A problematic feature of many human cancers is a lack of understanding of mechanisms controlling organ-specific patterns of metastasis, despite recent progress in identifying many mutations and transcriptional programs shown to confer this potential. To address this gap, we developed a methodology that enables different aspects of the metastatic process to be comprehensively characterized at a clonal resolution. Our approach exploits the application of a computational pipeline to analyze and visualize clonal data obtained from transplant experiments in which a cellular DNA barcoding strategy is used to distinguish the separate clonal contributions of two or more competing cell populations. To illustrate the power of this methodology, we demonstrate its ability to discriminate the metastatic behavior in immunodeficient mice of a well-established human metastatic cancer cell line and its co-transplanted LRRC15 knockdown derivative. We also show how the use of machine learning to quantify clone-initiating cell (CIC) numbers and their subsequent metastatic progeny generated in different sites can reveal previously unknown relationships between different cellular genotypes and their initial sites of implantation with their subsequent respective dissemination patterns. These findings underscore the potential of such combined genomic and computational methodologies to identify new clonally-relevant drivers of site-specific patterns of metastasis.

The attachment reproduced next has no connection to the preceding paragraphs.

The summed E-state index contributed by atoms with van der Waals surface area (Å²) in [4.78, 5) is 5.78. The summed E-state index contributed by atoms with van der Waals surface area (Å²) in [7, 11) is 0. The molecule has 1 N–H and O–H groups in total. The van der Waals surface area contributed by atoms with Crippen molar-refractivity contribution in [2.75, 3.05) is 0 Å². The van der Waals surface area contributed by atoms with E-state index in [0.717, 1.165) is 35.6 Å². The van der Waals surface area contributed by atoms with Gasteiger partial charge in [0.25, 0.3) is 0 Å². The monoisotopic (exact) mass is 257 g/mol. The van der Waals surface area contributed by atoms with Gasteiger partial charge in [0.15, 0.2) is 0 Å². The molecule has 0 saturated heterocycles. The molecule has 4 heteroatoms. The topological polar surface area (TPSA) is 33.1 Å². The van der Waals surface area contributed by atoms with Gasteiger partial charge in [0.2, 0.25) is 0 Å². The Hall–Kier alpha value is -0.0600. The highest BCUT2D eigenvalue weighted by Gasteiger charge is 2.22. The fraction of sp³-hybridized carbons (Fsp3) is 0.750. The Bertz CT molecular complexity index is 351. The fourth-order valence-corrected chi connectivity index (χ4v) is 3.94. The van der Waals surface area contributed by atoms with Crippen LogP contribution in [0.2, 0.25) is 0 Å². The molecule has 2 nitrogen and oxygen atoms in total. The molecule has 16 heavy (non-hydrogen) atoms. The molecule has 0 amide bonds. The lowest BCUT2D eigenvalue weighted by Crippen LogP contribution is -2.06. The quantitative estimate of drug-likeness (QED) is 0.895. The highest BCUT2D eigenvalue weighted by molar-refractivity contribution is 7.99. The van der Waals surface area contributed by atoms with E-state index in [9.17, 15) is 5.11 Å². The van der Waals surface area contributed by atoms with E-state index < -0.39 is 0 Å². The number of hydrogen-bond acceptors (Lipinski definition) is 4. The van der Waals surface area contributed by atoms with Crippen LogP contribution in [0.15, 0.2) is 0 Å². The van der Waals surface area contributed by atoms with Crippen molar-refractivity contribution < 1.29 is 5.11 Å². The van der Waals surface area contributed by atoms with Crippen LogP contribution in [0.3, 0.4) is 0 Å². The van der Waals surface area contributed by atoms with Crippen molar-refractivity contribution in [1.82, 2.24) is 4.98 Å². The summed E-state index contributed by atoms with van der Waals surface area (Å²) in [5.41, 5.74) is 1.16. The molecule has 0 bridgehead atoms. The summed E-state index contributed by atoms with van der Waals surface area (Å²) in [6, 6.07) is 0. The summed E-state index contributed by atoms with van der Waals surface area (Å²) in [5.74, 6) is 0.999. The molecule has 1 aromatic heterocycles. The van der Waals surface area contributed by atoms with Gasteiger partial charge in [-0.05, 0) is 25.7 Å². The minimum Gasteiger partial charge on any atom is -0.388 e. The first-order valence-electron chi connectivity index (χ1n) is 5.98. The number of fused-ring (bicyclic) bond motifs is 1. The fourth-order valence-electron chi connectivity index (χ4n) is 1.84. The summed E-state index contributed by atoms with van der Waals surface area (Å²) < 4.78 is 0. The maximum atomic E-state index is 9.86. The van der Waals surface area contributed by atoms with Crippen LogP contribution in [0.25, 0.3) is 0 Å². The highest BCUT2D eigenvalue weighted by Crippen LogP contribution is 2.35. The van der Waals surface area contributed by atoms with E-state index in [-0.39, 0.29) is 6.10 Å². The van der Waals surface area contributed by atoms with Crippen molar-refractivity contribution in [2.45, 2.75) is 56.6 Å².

ASJC Scopus subject areas
- Cancer Research